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Alexander Barclay
Dr Alexander Barclay
Alexander Barclay
(c. 1476 – 10 June 1552) was an English/Scottish poet.Contents1 Biography 2 Works 3 Notes 4 References 5 Further reading 6 External linksBiography[edit] Barclay was born in about 1476. His place of birth is matter of dispute, but William Bulleyn, who was a native of Ely, and probably knew him when he was in the monastery there, asserts that he was born "beyonde the cold river of Twede" (River Tweed, i.e. in Scotland). His early life was spent at Croydon, but it is not certain whether he was educated at Oxford
Oxford
or Cambridge. It may be presumed that he took his degree, as he uses the title of "Syr" in his translation of Sallust's Bellum Jugurthinum, and in his will he is called Doctor of Divinity. From the numerous incidental references in his works, and from his knowledge of European literature, it may be inferred that he spent some time abroad
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Robert Chambers (publisher Born 1802)
Anne Kirkwood (m. 1829-1863) (unnamed wife) (m. 1867-1879)[1]Children son: Robert Chambers (1832–88)Relatives mother: Jean Gibson brother: William Chambers (1800–83) granddaughter: Violet TweedaleRobert Chambers FRSE FGS LLD (/ˈtʃeɪmbərz/; 10 July 1802 – 17 March 1871)[2] was a Scottish publisher, geologist, evolutionary thinker, author and journal editor who, like his elder brother and business partner William Chambers, was highly influential in mid-19th century scientific and political circles. Chambers was an early phrenologist and was the anonymous author of Vestiges of the Natural History of Creation, which was so controversial that his authorship was not acknowledged until after his death.Contents1 Early life1.1 Early works2 Marriage 3 W. & R
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Rectory
A clergy house or rectory is the residence, or former residence, of one or more priests or ministers of religion.Contents1 Function 2 Nomenclature 3 Image gallery 4 See also 5 ReferencesFunction[edit] Clergy houses are typically owned and maintained by a church, as a benefit to its clergy. The practice exists in many denominations because of the tendency of clergy to be transferred from one church to another at relatively frequent intervals. Catholic clergy houses in particular may be lived in by several priests from a parish. Clergy houses frequently serve as the administrative office of the local parish as well as a residence; they are normally located next to, or at least close to, the church their occupant serves. Partly because of the general conservationism of churches, many clergy houses are of historic interest or even importance
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Field Of The Cloth Of Gold
The Field of the Cloth of Gold
Field of the Cloth of Gold
(French: Camp du Drap d'Or) was a site in Balinghem – between Ardres
Ardres
in France and Guînes
Guînes
in the then-English Pale of Calais – that hosted a summit from 7 to 24 June 1520, between King Henry VIII of England
Henry VIII of England
and King Francis I of France. The summit was arranged to increase the bond of friendship between the two kings following the Anglo-French treaty of 1514. These two monarchs would meet again in 1532 to arrange Francis's assistance in pressuring Pope Clement VII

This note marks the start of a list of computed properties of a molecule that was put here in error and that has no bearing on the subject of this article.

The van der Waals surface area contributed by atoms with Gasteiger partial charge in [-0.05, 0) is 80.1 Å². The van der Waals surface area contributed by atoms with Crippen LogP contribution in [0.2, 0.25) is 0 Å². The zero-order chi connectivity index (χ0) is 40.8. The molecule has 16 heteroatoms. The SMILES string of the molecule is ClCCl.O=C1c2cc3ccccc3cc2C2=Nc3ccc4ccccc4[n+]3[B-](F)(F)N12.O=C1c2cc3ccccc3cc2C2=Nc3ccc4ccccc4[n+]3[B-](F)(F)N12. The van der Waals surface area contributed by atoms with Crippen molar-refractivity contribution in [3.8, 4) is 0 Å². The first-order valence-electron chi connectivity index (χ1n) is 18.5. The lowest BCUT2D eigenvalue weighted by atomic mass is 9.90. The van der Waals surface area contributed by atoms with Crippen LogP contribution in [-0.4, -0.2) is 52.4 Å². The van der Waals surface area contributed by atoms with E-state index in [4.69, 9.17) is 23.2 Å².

Pope Clement VII
to pronounce Henry's first marriage as illegitimate
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Franciscan
The Franciscans
Franciscans
are a group of related mendicant religious orders within the Catholic
Catholic
Church, founded in 1209 by Francis of Assisi. These orders include the Order of Friars Minor, the Order of Saint Clare, and the Third Order
Third Order
of Saint Francis. These orders adhere to the teachings and spiritual disciplines of the founder and of his main associates and followers, such as Clare of Assisi, Anthony of Padua, and Elizabeth of Hungary, among many others.[2] Francis began preaching around 1207 and traveled to Rome
Rome
to seek approval from Pope Innocent III
Pope Innocent III
in 1209 to form a new religious order. The original Rule of Saint Francis approved by the Pope
Pope
disallowed ownership of property, requiring members of the order to beg for food while preaching
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Canterbury
Canterbury
Canterbury
(/ˈkæntərbri/ ( listen), /-bəri/, or /-bɛri/)[3] is a historic English cathedral city and UNESCO World Heritage Site, which lies at the heart of the City of Canterbury, a local government district of Kent, England. It lies on the River Stour. The Archbishop of Canterbury
Archbishop of Canterbury
is the primate of the Church of England and the worldwide Anglican Communion
Anglican Communion
owing to the importance of St Augustine, who served as the apostle to the pagan Kingdom of Kent around the turn of the 7th century. The city's cathedral became a major focus of pilgrimage following the 1170 martyrdom of Thomas Becket, although it had already been a well-trodden pilgrim destination since the murder of St Alphege
Alphege
by the men of King Canute in 1012
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Edward VI Of England
Edward VI (12 October 1537 – 6 July 1553) was King of England
King of England
and Ireland from 28 January 1547 until his death. He was crowned on 20 February at the age of nine.[1] Edward was the son of Henry VIII
Henry VIII
and Jane Seymour, and England's first monarch to be raised as a Protestant. During his reign, the realm was governed by a Regency Council because he never reached his majority. The Council was first led by his uncle Edward Seymour, 1st Duke of Somerset
Edward Seymour, 1st Duke of Somerset
(1547–1549), and then by John Dudley, 1st Earl of Warwick
Earl of Warwick
(1550–1553), from 1551 Duke of Northumberland. Edward's reign was marked by economic problems and social unrest that in 1549 erupted into riot and rebellion
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Great Baddow
Great Baddow
Great Baddow
is an urban village and civil parish in the Chelmsford borough of Essex, England. It is close to the county town, Chelmsford and, with a population of over 13,000,[2] is one of the largest villages in the country. Great Baddow's name is believed to have been derived from the River Beadwan, now known as the River Chelmer, which marks the northern boundary of the village. Beadwan is thought to be a Celtic word of uncertain meaning,[3] possibly "birch stream" or a reference to the goddess Badbh.[2] The centre of Great Baddow